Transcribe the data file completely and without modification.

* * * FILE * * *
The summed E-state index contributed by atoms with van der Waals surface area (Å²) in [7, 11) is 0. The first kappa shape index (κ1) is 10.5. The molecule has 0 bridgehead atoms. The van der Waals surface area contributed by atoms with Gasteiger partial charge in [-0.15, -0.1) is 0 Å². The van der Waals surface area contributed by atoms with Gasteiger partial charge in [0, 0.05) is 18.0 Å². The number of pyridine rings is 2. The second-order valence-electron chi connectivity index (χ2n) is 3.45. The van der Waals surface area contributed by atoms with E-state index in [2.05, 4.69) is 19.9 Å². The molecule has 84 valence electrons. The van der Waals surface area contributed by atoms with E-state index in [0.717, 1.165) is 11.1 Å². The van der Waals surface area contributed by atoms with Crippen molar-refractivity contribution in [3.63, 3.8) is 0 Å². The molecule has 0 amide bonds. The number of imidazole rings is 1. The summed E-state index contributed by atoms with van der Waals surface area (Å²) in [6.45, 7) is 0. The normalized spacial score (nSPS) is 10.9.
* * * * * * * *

The summed E-state index contributed by atoms with van der Waals surface area (Å²) in [7, 11) is 0. The first kappa shape index (κ1) is 10.5. The molecule has 0 bridgehead atoms. The van der Waals surface area contributed by atoms with Gasteiger partial charge in [-0.15, -0.1) is 0 Å². The van der Waals surface area contributed by atoms with Gasteiger partial charge in [0, 0.05) is 18.0 Å². The number of pyridine rings is 2. The second-order valence-electron chi connectivity index (χ2n) is 3.45. The van der Waals surface area contributed by atoms with E-state index in [2.05, 4.69) is 19.9 Å². The molecule has 84 valence electrons. The van der Waals surface area contributed by atoms with E-state index in [0.717, 1.165) is 11.1 Å². The van der Waals surface area contributed by atoms with Crippen molar-refractivity contribution in [3.63, 3.8) is 0 Å². The molecule has 0 amide bonds. The number of imidazole rings is 1. The summed E-state index contributed by atoms with van der Waals surface area (Å²) in [6.45, 7) is 0. The normalized spacial score (nSPS) is 10.9.